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Seeking Truth

25 May 2017

by Steve West
Steve’s Outdoor Adventures

This story really started several years ago, when Nunami Outfitters closed its doors and left my customers standing on the tarmac in Montréal without a hunt, forcing my company to refund thousands of dollars in hunting fees we had paid to our Canadian “partner” only to have them go out of business in the middle of hunting season. The following years, we heard about steep declines in caribou populations across the region, and while most reports were poor, we received some good news from time to time as well. As I deciphered the information, I learned that the George River herd was nearly gone: shrunken from a high of 700,000 animals to only about 12,000 animals at last count. With all hunting for the George River caribou herd closed, I had assumed the same fate for the infamous Leaf River herd, only to find out that I was likely incorrect.

I run a booking agency and host two TV series on the Outdoor Channel in the United States. I make my living hunting and booking hunters on quality big game hunts. That said, I don’t take chances with my reputation and book hunters only with outfitters that I have personally developed relationships and hunted with. This ensures my customers have the best possible hunting experiences. And because caribou hunts are in high demand, I needed to find out if there was a huntable population of caribou in the Leaf River herd. So I started contacting various outfitters that operate in the area, and after many phone calls, emails and hours of research, I decided to schedule my hunt with Richard Hume and Jack Hume Adventures. Since we would also be filming the hunts for our TV series, we worked with the Department of Tourism and the Québec Outfitters Federation to be sure we had obtained all of the correct permits and made the proper travel arrangements.

The hunt was scheduled for the week of August 21–28 at the start of their season. We first flew into Montréal and spent the night. Early the next morning, we checked our gear with the staff and caught a flight north to Pau Lake (Caniapiscau), where we had a short wait to catch a flight in a floatplane to our camp. I was joined on the hunt by my good friend, police officer Cody Bowen, as well as camera operators Dan Thorstad and Warren Robertson. Our camp was rounded out by two other hunters, John Hand and Bobby Clark.

After arriving in camp we checked the zero on our rifles and settled in for the evening. And while we spotted only three caribou on the horizon, we knew others would be here soon. We just didn’t know how soon.

The next day, we took a boat to the far end of the lake with our guide Jamie Nadeau and immediately started seeing dozens of caribou. By mid-morning, we had seen over 300 different animals and a few dozen bulls. Around 2 p.m., I spotted a huge bull cresting the skyline and coming right at us. I told Cody that he should take this bull. Because you get only one bull caribou tag, you want to “make it count,” and this bull was incredible, with big tops and even bigger shovels and bez. After a short stalk to intercept the lone bull, he spotted us and took off for the horizon. We got set up, and at 350 yards, the bull gave us one last look. Cody put the 300-yard crosshair in the Burris scope on his back and squeezed the trigger on his .30-06 Bergara B-14 rifle. The bull ran a short distance and piled up. As we got closer, the rack got larger, and I knew we were looking at a special beast.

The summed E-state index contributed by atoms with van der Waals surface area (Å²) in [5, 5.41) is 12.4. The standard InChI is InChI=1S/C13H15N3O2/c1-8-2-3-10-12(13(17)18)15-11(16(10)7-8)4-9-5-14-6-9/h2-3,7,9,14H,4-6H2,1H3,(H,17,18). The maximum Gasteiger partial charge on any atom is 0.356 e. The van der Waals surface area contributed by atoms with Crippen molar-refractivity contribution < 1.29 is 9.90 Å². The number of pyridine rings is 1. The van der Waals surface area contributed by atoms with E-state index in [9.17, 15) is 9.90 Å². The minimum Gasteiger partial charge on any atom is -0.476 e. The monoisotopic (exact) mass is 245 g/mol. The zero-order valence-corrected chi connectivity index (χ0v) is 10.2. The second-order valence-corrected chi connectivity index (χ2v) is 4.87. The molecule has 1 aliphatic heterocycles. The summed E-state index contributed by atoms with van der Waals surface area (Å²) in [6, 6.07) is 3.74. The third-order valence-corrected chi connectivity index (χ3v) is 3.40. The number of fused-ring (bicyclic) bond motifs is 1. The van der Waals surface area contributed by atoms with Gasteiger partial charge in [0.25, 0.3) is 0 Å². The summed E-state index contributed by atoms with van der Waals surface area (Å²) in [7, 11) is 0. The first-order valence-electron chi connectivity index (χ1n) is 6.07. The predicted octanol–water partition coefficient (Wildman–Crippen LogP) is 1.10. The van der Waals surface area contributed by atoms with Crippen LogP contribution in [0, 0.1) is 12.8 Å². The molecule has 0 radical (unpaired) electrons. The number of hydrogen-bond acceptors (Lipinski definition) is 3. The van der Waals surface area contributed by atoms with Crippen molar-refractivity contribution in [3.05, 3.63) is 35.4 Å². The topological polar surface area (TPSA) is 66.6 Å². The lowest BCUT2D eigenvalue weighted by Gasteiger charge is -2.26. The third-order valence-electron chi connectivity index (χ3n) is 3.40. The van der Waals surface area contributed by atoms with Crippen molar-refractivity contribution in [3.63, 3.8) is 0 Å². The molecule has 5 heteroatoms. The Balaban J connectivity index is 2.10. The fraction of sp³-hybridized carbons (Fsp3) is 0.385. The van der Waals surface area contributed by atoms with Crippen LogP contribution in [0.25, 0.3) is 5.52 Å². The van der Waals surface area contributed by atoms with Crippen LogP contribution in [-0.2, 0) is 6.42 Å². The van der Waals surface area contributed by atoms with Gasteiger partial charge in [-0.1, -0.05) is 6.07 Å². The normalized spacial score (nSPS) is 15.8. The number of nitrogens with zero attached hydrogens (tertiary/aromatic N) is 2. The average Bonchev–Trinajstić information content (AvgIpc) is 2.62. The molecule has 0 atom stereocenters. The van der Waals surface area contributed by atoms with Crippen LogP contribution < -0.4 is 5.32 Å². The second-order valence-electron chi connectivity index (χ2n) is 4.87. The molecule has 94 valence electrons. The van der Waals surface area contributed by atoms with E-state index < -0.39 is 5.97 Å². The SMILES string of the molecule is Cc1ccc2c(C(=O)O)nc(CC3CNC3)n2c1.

With Cody tagged out, it was my turn to hunt. I have been fortunate enough to take several caribou in my hunting career, so I was looking for something very special. And after passing up literally dozens of bulls, I found what I was looking for three days later. The bull had incredible top points, and I was able to stalk to within 125 yards and take him with my CVA Accura V2 muzzleloader. The velvet bull was completely developed and hard-horned under the soft exterior. I was impressed with how skillfully the guides caped and cared for the trophies and meat.

For the next few days, we enjoyed amazing fishing for brook and lake trout and watched caribou walk past our camp almost daily as we waited for our floatplane ride back to Pau Lake and return to Montréal to catch a flight home. We had hit the caribou migration flush, and while I have no idea how many caribou we saw, it must have been in the hundreds; likely a few thousand. I interviewed the hunters who had been in all of the other camps, and most of them had had the same experience. We had been scattered across hundreds of miles of the vast tundra, and everyone got to fill their caribou tags with bulls of all sizes. After returning home, we found out that while my bull was not large enough to qualify for the B&C record books, Cody’s was. We are scheduling an official measurement date for entry into the all-time record books with a score well over the 400 B&C mark.

I came “seeking truth,” and I saw firsthand that the Leaf River herd, while not as plentiful as it once was, still has a more than viable hunting population. I was told by more than one reliable source that the Leaf River herd numbers between 300,000 and 350,000 animals, which is more than enough to support a 1% sport hunting harvest. We are now offering caribou hunts to our clients through Jack Hume Adventures and look forward to both working with Richard and his family and the TV show that will be featured in January 2017 on Outdoor Channel’s hit program, “The Adventure Series.”

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